Sunday, April 24, 2016

2016.04.24 The Ultimate Value of Memory

When an old shipwrecked memory emerges to shove its prow into my mind without warning, my heart leaps in recognition. A rush of thoughts and feelings follow.

I’ve wondered if this process was the same for biblical writers. The Bible is one of the most complex, diverse, and complicated memoirs I’ve ever read. All the authors of the New Testament must each have experienced strong and insistent memories—over and over— of being in Jesus’s presence. Then they had collective experiences that swept them off their feet. I’m sure they compared and debated and shared. It took them over 20 years of talking and remembering, and talking some more, selecting, and praying to get Jesus Christ written into gospel form.
My memoir over all took about that long to compile and write and revise and edit—over and over. The structuring process itself was transformative, especially deciding what to leave in and what to leave out, and why, or why not. Written or not written, the memories keep on coming.

Like today, I was sewing a button on my winter coat and my maternal grandmother surfaced. I saw her clearly, her mouth filled with straight pins clinging to her lips for dear life. (The sharp end faced in!) Both her hands were occupied fussing to smooth the fabric, readying it for her straight pins.When she had it plumb and flattened to her satisfaction, she held it down with one hand and with the other plucked a pin from between her lips and inserted it into the fabric to hold her seam in place. She repeated this action many times over—swiftly.

I watched in awe, fearful that one day she would surely swallow a pin. Mesmerized and held in the grip of this dangerous drama, I didn’t move a muscle, though I was itching to ask how she did this? Terrified to interrupt her for fear she would swallow a pin, or several pins, or all the pins, and then we’d have to rush off to the hospital. She might even die—and somehow it would be my foolish fault, or it might be so adjudged.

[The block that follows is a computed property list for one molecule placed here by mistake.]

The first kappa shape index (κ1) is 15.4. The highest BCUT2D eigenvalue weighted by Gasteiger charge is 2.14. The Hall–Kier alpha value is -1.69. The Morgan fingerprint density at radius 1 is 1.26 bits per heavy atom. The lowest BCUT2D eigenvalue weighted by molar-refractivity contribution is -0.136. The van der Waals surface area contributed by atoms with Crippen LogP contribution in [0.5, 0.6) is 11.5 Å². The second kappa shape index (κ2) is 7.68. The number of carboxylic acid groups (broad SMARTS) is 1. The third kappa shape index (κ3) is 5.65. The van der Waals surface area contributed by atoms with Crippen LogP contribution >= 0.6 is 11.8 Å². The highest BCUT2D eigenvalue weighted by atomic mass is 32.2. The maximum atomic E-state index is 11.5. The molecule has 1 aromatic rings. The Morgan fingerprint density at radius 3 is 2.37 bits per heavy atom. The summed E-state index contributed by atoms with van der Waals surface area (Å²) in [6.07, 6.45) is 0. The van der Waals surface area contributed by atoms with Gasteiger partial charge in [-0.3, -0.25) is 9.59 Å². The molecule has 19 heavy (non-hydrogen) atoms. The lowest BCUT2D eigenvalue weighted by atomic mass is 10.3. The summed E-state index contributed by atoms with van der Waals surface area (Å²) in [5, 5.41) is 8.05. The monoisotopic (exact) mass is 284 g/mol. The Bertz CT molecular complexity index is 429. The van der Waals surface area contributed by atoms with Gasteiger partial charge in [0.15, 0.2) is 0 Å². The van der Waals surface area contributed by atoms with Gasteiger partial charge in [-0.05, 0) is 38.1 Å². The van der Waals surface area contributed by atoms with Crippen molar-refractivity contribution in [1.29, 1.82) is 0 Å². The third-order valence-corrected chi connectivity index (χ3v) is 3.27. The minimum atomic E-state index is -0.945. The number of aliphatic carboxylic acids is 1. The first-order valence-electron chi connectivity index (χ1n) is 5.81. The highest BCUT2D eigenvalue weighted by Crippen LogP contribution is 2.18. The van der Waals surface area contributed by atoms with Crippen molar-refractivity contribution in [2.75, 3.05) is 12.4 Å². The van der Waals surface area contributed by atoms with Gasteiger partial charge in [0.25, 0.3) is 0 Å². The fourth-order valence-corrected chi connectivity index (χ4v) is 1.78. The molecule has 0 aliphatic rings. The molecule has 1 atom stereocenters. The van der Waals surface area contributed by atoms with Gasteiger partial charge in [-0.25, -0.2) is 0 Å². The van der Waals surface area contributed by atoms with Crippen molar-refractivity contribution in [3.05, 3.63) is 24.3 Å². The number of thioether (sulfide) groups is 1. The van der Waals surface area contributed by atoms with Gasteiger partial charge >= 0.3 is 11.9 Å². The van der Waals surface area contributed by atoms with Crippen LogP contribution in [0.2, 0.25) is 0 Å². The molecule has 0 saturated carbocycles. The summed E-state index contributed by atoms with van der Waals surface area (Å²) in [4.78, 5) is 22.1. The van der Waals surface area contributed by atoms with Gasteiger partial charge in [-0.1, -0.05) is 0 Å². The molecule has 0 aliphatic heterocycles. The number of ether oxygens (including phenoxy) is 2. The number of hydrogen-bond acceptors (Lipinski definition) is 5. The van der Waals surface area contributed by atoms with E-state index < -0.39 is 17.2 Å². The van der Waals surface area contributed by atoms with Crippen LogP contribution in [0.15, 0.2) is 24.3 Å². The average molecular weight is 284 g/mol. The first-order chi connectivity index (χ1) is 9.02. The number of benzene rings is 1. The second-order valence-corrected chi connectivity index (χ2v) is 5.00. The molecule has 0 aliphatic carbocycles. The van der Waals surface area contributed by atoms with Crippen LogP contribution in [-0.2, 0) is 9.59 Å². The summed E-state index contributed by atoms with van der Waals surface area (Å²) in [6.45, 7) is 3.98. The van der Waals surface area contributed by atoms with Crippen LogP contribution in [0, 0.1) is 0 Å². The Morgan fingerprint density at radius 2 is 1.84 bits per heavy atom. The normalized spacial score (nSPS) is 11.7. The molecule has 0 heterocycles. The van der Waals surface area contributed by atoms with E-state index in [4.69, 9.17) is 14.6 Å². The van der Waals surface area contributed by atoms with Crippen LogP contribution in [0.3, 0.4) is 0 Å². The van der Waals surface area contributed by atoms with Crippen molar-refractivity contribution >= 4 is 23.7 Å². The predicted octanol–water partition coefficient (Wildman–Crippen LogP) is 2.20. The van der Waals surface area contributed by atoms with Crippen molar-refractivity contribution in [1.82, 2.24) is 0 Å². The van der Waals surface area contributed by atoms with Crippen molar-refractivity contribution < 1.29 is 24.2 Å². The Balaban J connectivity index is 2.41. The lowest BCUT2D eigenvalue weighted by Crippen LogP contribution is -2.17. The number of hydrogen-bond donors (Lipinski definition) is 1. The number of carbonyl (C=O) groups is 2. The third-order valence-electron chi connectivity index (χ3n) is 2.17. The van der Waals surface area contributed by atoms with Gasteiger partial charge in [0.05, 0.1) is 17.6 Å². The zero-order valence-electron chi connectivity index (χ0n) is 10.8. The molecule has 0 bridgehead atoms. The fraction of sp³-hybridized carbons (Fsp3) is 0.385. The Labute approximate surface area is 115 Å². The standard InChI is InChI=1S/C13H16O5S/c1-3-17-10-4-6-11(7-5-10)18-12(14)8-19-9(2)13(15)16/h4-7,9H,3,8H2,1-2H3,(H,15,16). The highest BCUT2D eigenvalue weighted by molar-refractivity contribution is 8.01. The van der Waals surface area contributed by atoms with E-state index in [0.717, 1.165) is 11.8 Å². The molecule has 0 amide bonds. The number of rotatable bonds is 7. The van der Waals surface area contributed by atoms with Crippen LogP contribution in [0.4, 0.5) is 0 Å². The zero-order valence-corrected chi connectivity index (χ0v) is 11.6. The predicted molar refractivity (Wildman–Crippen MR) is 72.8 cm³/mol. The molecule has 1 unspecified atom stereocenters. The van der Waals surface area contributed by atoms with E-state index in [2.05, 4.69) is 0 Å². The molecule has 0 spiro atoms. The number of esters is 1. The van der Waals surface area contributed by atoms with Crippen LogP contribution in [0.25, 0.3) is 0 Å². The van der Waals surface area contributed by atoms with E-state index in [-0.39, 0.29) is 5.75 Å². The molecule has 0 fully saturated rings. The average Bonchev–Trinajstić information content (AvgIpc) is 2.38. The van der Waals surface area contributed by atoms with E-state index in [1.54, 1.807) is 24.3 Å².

And how in the world did she manage always to have just the right number of pins in her mouth By the time she decided to use the Singer, invented in 1850 by Isaac Singer, and mass-produced by 1863 so it could be sold to housewives for $10. My grandmother was already an accomplished seamstress. The Singer was the first machine able to sew continuously and also around curves, revolutionizing the art of sewing—but not real stitching, my grandmother said. When she stitched by hand she looked to my young admiring eye to be faster than the machine.

This grandmother, whom I'd named Ga when I was a child, was very close to my mother, her youngest and fourth child, and our family. Ga grew up Marguerite Gordon Hall in Medford, Massachusetts. She eloped at eighteen with her beloved, Avon Franklin Adams, a Jewish impresario, whom she married in New York City in 1891. The Halls of Medford did not approve of this marriage. Nevertheless, the couple settled in Manhattan and had a family.

I can’t say I was fond of Ga, although I coveted her attention. When my younger sister Laurie was born Ga made it a project to make sure Laurie got enough attention, fearing that my mother would favor me. Result: Ga favored Laurie and I was the one who felt slighted. Ah, dynamics!

Ga gave me two miraculous gifts:
     1) She created an entire wardrobe for my doll Lucille, must of it meticulously hand-stitched, including a Queen of Hearts costume, just like the one she made for me to wear to a costume party. The costume exactly replicated the playing card. I was small and shy and far from queenly, but the costume pulled it off for me that day. I won first prize for the most original costume.
    2) Watching Ga, I learned to sew and conquer my fears of being pricked or crunching a fabric beyond recognition.  She was not patient with my mistakes, like sewing a zipper perfectly—into the hemline of a skirt. But I learned, and in time I had as many pins in my mouth as she did. I made the bridesmaids dresses for my sister Jeanie’s wedding.  They were white velvet. Believe me, velvet is a fabric that shows no mercy to a seamstress.

Writing memoir is like piecework, as Ga called intricate stitching and piecing odd patterns of fabric together. That’s how I imagine the Bible was put together. There is only one purpose: to faithfully and honestly reveal the relationship between God and Godde’s creation, including the annoyingly persistent relational pattern of connecting, disconnecting and reconnecting, particularly endemic to humanity.  Some people call it sin and redemption. I call it the work of the Holy Spirit, whose energy works the between spaces in relationships pulling for healing.

The Mystery of this process is the re-connection. And with Godde it never fails.

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